Russia’s invasion of Ukraine has provided a two-pronged challenge for South Korean diplomacy. The immediate challenge has been the need for South Korea to craft an effective near-term diplomatic response to the invasion in line with the United States and Europe that effectively meets the expectations of both the Korean public and South Korea’s allies. The second, more consequential geopolitical challenge is the task of ensuring that the revisionist Russian challenge to the status quo in which a nuclear-armed state desires to revise or erase an existing national border does not set a precedent for North Korea, another nuclear-armed state with revisionist geopolitical aspirations toward South Korea’s northern border.
South Korea’s policy toward the Russian invasion of Ukraine has provided a revealing Rorschach test for how South Korea sees its international role. In the face of out-of-area regional crises, South Korea has historically kept its head down and has sought to protect its specific economic interests while doing the minimum effort necessary to satisfy demands and expectations from the United States as its main alliance partner. This is arguably the course of action South Korea took in response to Russian aggression in Crimea in 2014, at which time South Korea did not impose sanctions on Russia.
But South Korea’s international profile has continued to grow since 2014. Almost a decade later, South Korea is a top ten global economy and was invited to join with G7 powers in England last year. As an international leader, South Korea is expected to hold the line rather than ducking for cover in the face of concerted international action. Most importantly, South Korean public expectations for the government’s response increasingly anticipate that South Korea will be in the vanguard with the other global leaders to uphold international norms such as the inviolability of territorial borders.
South Korea’s announcement of sanctions only on the day of the Russian invasion of Ukraine reflected the country’s focus on its own economic and political considerations. However, the Moon Jae-in administration has since quickly brought South Korea into alignment with the United States and Europe in imposing sanctions on Russia and cooperating with U.S. and European sanctions measures. But close American observers noted that the initial South Korean response was weaker than that of Japan, which imposed its own unilateral sanctions on Russia, while South Korean media fretted over the country’s initial failure to be included on the Joe Biden administration’s list of allies aligned with the United States in its sanctions response. Secretary of State Antony Blinken has expressed satisfaction with South Korean efforts to hold the line on Russian sanctions a week into the conflict. On March 8, President Biden sent a letter of gratitude to President Moon for South Korea’s leadership and actions supporting Ukraine’s sovereignty.
The longer-term and more consequential impact of Russia’s invasion of Ukraine lies with whether Russia’s attempt to erase an international border might stand as a precedent for North Korea, which harbors its own revisionist aspirations regarding the erasure of the armistice line dividing the Korean Peninsula. Those aspirations are probably boosted by the fact that the immediate impact of Russia’s invasion has left a wide-open pathway for North Korea to pursue an even more robust missile-testing regime without fear of consequences from the UN Security Council. Chinese and Russian proposals to weaken Security Council-imposed sanctions on North Korea since December of 2020 had already eviscerated UN-led sanctions for North Korean ballistic missile testing that, in the context of the Ukrainian conflict, have now been shattered.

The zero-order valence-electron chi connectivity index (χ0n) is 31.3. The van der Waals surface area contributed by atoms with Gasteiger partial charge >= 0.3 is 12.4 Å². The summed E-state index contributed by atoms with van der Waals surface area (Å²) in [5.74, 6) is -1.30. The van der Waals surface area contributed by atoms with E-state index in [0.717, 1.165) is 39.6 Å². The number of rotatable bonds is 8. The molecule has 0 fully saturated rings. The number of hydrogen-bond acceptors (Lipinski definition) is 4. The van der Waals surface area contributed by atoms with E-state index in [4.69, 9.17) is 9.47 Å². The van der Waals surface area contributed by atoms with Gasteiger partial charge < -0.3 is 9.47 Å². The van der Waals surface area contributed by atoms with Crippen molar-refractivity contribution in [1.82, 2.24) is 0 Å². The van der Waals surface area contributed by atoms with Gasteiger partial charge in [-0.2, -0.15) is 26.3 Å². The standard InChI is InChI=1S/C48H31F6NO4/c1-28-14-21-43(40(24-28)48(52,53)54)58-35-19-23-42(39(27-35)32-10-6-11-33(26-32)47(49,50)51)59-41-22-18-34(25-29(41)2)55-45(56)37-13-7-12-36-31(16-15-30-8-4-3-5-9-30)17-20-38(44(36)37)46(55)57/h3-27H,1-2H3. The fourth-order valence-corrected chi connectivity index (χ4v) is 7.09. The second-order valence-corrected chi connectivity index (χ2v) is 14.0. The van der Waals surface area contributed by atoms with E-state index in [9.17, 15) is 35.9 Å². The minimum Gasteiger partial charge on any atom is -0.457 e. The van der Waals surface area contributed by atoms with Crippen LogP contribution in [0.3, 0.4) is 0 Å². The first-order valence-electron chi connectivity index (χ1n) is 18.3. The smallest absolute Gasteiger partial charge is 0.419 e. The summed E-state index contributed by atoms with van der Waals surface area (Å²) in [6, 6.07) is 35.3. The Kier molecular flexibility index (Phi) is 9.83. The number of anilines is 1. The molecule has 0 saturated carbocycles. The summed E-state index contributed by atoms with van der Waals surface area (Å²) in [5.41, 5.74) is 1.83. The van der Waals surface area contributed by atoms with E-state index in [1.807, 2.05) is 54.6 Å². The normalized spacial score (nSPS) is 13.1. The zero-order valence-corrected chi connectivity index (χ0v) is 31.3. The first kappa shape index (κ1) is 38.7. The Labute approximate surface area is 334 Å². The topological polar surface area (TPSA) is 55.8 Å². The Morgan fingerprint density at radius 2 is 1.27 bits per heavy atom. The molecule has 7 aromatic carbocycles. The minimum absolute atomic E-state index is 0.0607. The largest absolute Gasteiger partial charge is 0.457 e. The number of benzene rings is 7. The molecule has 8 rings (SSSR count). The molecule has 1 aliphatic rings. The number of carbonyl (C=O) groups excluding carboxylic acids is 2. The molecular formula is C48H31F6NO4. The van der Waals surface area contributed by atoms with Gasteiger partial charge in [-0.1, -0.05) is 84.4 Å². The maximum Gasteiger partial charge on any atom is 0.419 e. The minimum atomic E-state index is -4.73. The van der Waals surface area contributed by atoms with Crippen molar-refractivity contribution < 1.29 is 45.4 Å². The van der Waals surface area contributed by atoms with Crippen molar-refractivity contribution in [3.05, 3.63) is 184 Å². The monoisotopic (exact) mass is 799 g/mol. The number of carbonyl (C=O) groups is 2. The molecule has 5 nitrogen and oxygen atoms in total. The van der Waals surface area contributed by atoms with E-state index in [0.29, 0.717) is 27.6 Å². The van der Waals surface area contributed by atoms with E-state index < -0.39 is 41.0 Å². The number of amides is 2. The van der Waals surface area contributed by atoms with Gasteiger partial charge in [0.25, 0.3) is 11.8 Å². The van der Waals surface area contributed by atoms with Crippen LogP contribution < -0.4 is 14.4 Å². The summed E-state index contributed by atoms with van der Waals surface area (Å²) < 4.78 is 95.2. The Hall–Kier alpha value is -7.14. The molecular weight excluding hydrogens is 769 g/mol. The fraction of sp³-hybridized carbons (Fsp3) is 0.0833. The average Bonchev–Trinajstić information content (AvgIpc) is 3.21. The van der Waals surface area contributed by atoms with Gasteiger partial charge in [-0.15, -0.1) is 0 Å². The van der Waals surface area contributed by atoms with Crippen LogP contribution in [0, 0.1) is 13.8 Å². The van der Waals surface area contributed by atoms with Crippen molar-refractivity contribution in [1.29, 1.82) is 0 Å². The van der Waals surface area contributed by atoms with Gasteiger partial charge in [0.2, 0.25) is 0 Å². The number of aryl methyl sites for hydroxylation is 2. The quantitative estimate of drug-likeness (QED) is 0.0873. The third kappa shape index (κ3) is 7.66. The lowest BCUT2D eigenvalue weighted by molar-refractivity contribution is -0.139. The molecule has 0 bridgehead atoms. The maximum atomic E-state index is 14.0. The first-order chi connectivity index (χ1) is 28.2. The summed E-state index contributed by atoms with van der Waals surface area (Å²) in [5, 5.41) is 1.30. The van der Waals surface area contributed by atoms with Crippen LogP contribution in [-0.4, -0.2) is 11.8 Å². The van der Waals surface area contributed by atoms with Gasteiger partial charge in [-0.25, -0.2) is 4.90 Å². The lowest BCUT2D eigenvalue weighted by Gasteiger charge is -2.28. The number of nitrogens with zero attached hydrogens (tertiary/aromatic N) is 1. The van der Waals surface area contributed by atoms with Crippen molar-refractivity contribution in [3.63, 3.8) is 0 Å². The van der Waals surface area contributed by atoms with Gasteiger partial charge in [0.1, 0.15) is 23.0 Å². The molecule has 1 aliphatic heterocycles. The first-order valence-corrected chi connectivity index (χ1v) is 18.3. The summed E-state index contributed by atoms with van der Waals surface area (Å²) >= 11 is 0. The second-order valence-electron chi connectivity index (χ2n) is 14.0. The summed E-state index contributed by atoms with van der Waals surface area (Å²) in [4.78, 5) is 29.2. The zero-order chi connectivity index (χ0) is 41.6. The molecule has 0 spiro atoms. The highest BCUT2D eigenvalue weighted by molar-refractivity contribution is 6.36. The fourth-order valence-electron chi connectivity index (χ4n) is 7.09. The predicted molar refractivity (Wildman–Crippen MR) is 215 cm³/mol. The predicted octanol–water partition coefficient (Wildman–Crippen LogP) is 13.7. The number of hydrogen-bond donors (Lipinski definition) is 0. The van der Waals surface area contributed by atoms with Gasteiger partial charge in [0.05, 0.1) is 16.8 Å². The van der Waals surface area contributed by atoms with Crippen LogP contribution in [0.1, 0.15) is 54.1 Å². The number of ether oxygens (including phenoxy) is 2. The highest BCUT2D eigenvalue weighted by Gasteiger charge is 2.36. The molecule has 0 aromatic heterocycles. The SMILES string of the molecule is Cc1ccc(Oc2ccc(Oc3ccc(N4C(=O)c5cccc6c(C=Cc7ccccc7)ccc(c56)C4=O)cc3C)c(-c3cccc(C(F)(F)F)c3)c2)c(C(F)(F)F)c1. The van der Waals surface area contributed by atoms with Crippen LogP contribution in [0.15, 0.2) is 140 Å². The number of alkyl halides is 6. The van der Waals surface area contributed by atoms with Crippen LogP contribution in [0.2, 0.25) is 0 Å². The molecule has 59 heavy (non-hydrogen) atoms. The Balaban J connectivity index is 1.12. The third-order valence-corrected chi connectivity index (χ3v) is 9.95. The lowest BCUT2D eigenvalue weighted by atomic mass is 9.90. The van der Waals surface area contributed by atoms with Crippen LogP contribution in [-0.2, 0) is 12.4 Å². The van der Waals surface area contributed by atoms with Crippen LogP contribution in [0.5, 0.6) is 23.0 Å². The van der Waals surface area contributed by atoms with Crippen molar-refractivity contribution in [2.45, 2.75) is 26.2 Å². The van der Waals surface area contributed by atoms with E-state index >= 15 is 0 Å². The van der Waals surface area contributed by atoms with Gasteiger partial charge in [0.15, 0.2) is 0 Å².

South Korea must also contend with the fact that though the United States has continued to condemn North Korea’s two latest satellite rocket tests using intermediate-range ballistic missiles in the days following Russia’s invasion of Ukraine, U.S. top-level attention is clearly elsewhere. Conflict in Ukraine will put more pressure on South Korea’s new leader to lead efforts to deter North Korean missile tests, but with few diplomatic tools available to do so. Instead, the task of deterring North Korea’s ongoing testing regime will be an early challenge for South Korea’s next president.
South Korea must carefully watch the nuclear dimensions of Russian aggression out of concern that those lessons might be applied to the peninsula, both with respect to attacks on civilian nuclear power plants and how to handle and effectively deter threats of nuclear use.
The possibility that North Korea could launch a revisionist campaign to alter the existing border with South Korea might seem unthinkable given South Korea’s conventional power advantages relative to North Korea and its alliance commitment from the United States. In this respect, South Korea’s position on the fault line of a potentially shifting geopolitical tectonic plate remains far stronger compared to that of Ukraine.
But the nuclear dimensions of Russian actions in Ukraine are relevant and bear particularly close scrutiny by South Korea. First, both North and South Korea will be closely watching the impact of Russian threats regarding the risks of nuclear escalation and their implications for the Korean Peninsula. Second, there will be lessons for the two Koreas related to Russian efforts to secure control over Ukrainian nuclear power plants and the challenge of how to ensure the safety and security of civilian nuclear energy plants during a military conflict.